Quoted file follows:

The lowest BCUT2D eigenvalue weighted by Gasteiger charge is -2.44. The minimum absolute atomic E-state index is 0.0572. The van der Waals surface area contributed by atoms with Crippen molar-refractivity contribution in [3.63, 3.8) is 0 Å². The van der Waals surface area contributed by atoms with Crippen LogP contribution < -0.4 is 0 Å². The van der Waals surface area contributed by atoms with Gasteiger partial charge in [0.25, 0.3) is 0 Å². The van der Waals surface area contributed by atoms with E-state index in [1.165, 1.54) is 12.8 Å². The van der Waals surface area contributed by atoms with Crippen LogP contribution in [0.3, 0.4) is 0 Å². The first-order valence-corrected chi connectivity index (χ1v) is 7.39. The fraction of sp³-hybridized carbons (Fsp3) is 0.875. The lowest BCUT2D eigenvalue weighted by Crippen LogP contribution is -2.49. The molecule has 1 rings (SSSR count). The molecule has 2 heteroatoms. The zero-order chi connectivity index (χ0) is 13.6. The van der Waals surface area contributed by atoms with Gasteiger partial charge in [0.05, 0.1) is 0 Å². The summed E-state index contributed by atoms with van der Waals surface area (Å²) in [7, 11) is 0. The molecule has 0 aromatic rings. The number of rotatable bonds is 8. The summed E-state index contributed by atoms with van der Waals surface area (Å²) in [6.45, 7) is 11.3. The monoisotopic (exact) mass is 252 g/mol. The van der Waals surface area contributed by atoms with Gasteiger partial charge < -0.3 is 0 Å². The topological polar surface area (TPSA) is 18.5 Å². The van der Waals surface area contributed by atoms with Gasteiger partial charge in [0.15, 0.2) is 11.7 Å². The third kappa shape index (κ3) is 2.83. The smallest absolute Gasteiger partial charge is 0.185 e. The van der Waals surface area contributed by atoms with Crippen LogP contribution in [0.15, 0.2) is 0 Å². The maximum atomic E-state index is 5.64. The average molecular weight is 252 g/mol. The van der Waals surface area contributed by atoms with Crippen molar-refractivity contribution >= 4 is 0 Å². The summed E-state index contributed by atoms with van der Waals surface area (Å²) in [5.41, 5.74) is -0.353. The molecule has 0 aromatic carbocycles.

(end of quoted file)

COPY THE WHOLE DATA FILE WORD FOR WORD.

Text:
The lowest BCUT2D eigenvalue weighted by Gasteiger charge is -2.44. The minimum absolute atomic E-state index is 0.0572. The van der Waals surface area contributed by atoms with Crippen molar-refractivity contribution in [3.63, 3.8) is 0 Å². The van der Waals surface area contributed by atoms with Crippen LogP contribution < -0.4 is 0 Å². The van der Waals surface area contributed by atoms with Gasteiger partial charge in [0.25, 0.3) is 0 Å². The van der Waals surface area contributed by atoms with E-state index in [1.165, 1.54) is 12.8 Å². The van der Waals surface area contributed by atoms with Crippen LogP contribution in [0.3, 0.4) is 0 Å². The first-order valence-corrected chi connectivity index (χ1v) is 7.39. The fraction of sp³-hybridized carbons (Fsp3) is 0.875. The lowest BCUT2D eigenvalue weighted by Crippen LogP contribution is -2.49. The molecule has 1 rings (SSSR count). The molecule has 2 heteroatoms. The zero-order chi connectivity index (χ0) is 13.6. The van der Waals surface area contributed by atoms with Gasteiger partial charge in [0.05, 0.1) is 0 Å². The summed E-state index contributed by atoms with van der Waals surface area (Å²) in [7, 11) is 0. The molecule has 0 aromatic rings. The number of rotatable bonds is 8. The summed E-state index contributed by atoms with van der Waals surface area (Å²) in [6.45, 7) is 11.3. The monoisotopic (exact) mass is 252 g/mol. The van der Waals surface area contributed by atoms with Gasteiger partial charge < -0.3 is 0 Å². The topological polar surface area (TPSA) is 18.5 Å². The van der Waals surface area contributed by atoms with Gasteiger partial charge in [0.15, 0.2) is 11.7 Å². The third kappa shape index (κ3) is 2.83. The smallest absolute Gasteiger partial charge is 0.185 e. The van der Waals surface area contributed by atoms with Crippen LogP contribution in [0.15, 0.2) is 0 Å². The maximum atomic E-state index is 5.64. The average molecular weight is 252 g/mol. The van der Waals surface area contributed by atoms with Crippen molar-refractivity contribution >= 4 is 0 Å². The summed E-state index contributed by atoms with van der Waals surface area (Å²) in [5.41, 5.74) is -0.353. The molecule has 0 aromatic carbocycles.